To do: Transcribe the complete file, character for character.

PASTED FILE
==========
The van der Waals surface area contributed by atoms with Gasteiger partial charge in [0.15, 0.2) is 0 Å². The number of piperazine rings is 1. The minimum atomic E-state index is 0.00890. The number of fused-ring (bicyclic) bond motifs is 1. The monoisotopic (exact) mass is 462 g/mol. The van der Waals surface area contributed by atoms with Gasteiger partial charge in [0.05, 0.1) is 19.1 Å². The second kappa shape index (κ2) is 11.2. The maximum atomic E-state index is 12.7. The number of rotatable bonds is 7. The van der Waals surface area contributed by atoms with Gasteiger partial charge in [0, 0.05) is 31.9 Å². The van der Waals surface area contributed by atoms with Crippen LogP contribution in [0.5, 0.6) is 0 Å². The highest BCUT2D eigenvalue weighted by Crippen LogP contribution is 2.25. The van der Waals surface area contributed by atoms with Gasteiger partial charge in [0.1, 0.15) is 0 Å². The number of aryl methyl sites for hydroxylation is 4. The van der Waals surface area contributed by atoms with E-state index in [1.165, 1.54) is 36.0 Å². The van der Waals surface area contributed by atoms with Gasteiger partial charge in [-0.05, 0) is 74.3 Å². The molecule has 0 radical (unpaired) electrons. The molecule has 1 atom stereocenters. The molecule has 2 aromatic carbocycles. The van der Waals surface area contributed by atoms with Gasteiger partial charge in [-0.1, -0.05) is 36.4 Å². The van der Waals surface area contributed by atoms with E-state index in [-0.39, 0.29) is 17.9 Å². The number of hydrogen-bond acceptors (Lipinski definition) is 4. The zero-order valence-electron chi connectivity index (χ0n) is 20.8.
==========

The van der Waals surface area contributed by atoms with Gasteiger partial charge in [0.15, 0.2) is 0 Å². The number of piperazine rings is 1. The minimum atomic E-state index is 0.00890. The number of fused-ring (bicyclic) bond motifs is 1. The monoisotopic (exact) mass is 462 g/mol. The van der Waals surface area contributed by atoms with Gasteiger partial charge in [0.05, 0.1) is 19.1 Å². The second kappa shape index (κ2) is 11.2. The maximum atomic E-state index is 12.7. The number of rotatable bonds is 7. The van der Waals surface area contributed by atoms with Gasteiger partial charge in [0, 0.05) is 31.9 Å². The van der Waals surface area contributed by atoms with Crippen LogP contribution in [0.5, 0.6) is 0 Å². The highest BCUT2D eigenvalue weighted by Crippen LogP contribution is 2.25. The van der Waals surface area contributed by atoms with Gasteiger partial charge in [0.1, 0.15) is 0 Å². The number of aryl methyl sites for hydroxylation is 4. The van der Waals surface area contributed by atoms with E-state index in [1.165, 1.54) is 36.0 Å². The van der Waals surface area contributed by atoms with Gasteiger partial charge in [-0.05, 0) is 74.3 Å². The molecule has 0 radical (unpaired) electrons. The molecule has 1 atom stereocenters. The molecule has 2 aromatic carbocycles. The van der Waals surface area contributed by atoms with Gasteiger partial charge in [-0.1, -0.05) is 36.4 Å². The van der Waals surface area contributed by atoms with E-state index in [-0.39, 0.29) is 17.9 Å². The number of hydrogen-bond acceptors (Lipinski definition) is 4. The zero-order valence-electron chi connectivity index (χ0n) is 20.8.